Easter Egg and AI Patchwork

Welcome to the fourth issue of my monthly newsletter

I'll be sharing analysis and short stories about digital transformation, practical recommendations, or recommended reading on this platform.

This month, to follow-up on easter a short double issue as lots has been going in the digital space in the last week.

First, a timely reminder that we probably take way too much of today’s digital comfort for granted and that cybersecurity in large part depends on the curiosity and commitment of a few people.  

Second, my thoughts on the current shouting match that is AI governance. What is happening, what does it mean in a broader context, and where do we go?

Please enjoy!


Easter Egg

An easter egg usually refers to a hidden feature in software code, intended to amuse the curious user able to find it, like a game hidden in Microsoft Excel. Over this easter a much darker hidden “feature” was discovered by an engineer surprised at a lagging performance in a widely used software component. What started looking like a simple bug now looks to be a specifically engineered vulnerability, introduced to be exploited by malicious actors down the line, an attack vector now thwarted by the swift action of the open source community.

If you want to dive into the details of this incident and the background on why this was serious I can recommend the piece in WIRED and POLITICO as well as the German blog DNIP.CH

The story reminded me of a book I read decades ago: The Cuckoo’s Egg by Clifford Stoll. Published when I was born, the book describes how a systems engineer – the author – got surprised by a mainframe charge that seemed out of place. Investigating the issue, the story quickly develops into a real-world spy thriller as the charge leads to a German-based hacker trying to steal US secrets by using university mainframes to sell them to Soviet intelligence.

Both stories go to show just how brittle and complex the digital world is, 1989 and even more so today. The vast majority of our digital infrastructure relies on software maintained by the open-source community. And as both stories show, finding vulnerabilities or suspicious behavior often comes down to the curiosity and commitment of individuals. While “the system worked” in both cases, we should ask ourselves if this is a sustainable path forward or whether more could be done to systematically improve cybersecurity and our digital infrastructure.


Making sense of the patchwork

If you try to follow what is going on in AI governance, you’ll need a lot of time and attention. For the often lamented slow pace of policymaking, there has been a whole lot going on in the last months regarding AI from sub-national, national, regional and global governance efforts, not to mention the countless frameworks and manifestos proposed by the private sector.

Just take a look purely at EU efforts to regulate the digital realm in this overview here. In addition to the EU AI Act, we have also seen the first agreement by the Council of Europe and even a “landmark resolution on artificial intelligence” by the UN General Assembly. Add to this the national efforts such as the UK AI Safety Summit or the Executive Order on AI by the White House as well as the global governance efforts by the G7 with the Hiroshima Process or the ongoing work of the OECD. This activism is warranted as countless researchers and activists have been calling for global governance of AI.

But if you are a local politician, entrepreneur, or citizen it is difficult to understand what the impact of all these documents will be. Some thoughts and concepts from international affairs can help you navigate the patchwork.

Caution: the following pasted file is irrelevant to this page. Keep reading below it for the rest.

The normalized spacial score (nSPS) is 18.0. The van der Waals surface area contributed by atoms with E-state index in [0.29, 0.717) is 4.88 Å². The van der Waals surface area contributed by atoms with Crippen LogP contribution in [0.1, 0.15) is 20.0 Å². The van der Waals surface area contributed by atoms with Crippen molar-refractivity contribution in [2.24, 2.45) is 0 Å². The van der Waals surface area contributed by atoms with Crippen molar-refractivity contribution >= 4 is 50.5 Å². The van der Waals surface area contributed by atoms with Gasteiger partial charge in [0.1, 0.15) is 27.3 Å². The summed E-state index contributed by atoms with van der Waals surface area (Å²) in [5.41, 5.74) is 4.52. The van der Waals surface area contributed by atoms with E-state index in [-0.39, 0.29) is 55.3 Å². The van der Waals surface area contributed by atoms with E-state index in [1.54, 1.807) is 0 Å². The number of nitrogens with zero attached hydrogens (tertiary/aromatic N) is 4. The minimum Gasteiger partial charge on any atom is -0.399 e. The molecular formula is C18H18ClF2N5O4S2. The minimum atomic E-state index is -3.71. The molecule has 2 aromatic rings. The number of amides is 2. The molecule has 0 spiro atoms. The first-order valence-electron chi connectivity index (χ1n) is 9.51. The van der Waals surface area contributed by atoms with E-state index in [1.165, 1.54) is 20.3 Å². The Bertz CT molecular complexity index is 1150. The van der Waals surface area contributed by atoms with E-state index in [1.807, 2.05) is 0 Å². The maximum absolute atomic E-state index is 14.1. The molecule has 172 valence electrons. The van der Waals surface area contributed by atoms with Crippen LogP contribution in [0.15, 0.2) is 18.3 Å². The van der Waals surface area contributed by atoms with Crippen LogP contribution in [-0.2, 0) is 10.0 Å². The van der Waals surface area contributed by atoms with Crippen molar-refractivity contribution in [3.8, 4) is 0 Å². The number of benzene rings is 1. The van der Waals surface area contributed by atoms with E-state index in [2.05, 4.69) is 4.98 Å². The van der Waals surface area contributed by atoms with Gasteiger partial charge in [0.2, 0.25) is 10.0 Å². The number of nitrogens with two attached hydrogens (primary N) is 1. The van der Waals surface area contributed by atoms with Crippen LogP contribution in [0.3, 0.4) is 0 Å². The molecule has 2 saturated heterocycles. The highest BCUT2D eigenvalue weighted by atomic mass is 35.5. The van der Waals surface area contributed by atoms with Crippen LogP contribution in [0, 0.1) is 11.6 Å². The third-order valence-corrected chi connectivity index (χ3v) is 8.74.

A first step can be to think along the axis of hard law vs. soft law. Simply stated, soft law is not enforceable, it is more a set of norms that we can somewhat agree on. At the other end of the spectrum sits hard law, which is enforceable and very clearly defined. Some of the current efforts on AI governance fall into soft law, others are clearly hard law. This distinction is important when judging the content of individual governance efforts. For example, soft law tends to be formulated in a much fuzzier way often with a broader scope and applying to more actors whereas hard law is usually very narrow and specific. Over time, soft law can also lay the foundation for hard law and facilitate the emergence of norms, i.e. “unwritten rules.” Interestingly, when it comes to AI, research has also found that while there are countless soft law instruments, the norms contained in them are often similar.

A second helpful distinction can be to look at the institution in charge of a governance effort. Is it purely multilateral, i.e. bringing together governments? Or is it a multistakeholder initiative that also includes the private sector and civil society as well as academia and other groups? In particular for digital governance, going back to the early days of internet governance, a lingering dispute between world powers is visible again: while the US and its allies favor a multistakeholder approach, countries like China and Russia but also significant voices from the global south, would prefer to regulate AI and the digital space in existing multilateral fora such as the UN. What kind of institution is in charge again shapes what impact a governance effort might have. A resolution by the UN General Assembly carries political weight but it is going to impact the everyday operations of a company completely differently than a new technology standard agreed upon in an industry association.

Those are just two ways concepts from international affairs can help you better place the many governance efforts and understand what the potential impact on you and your business might be. In any case, the dynamic field of AI governance will keep us busy for the foreseeable future.

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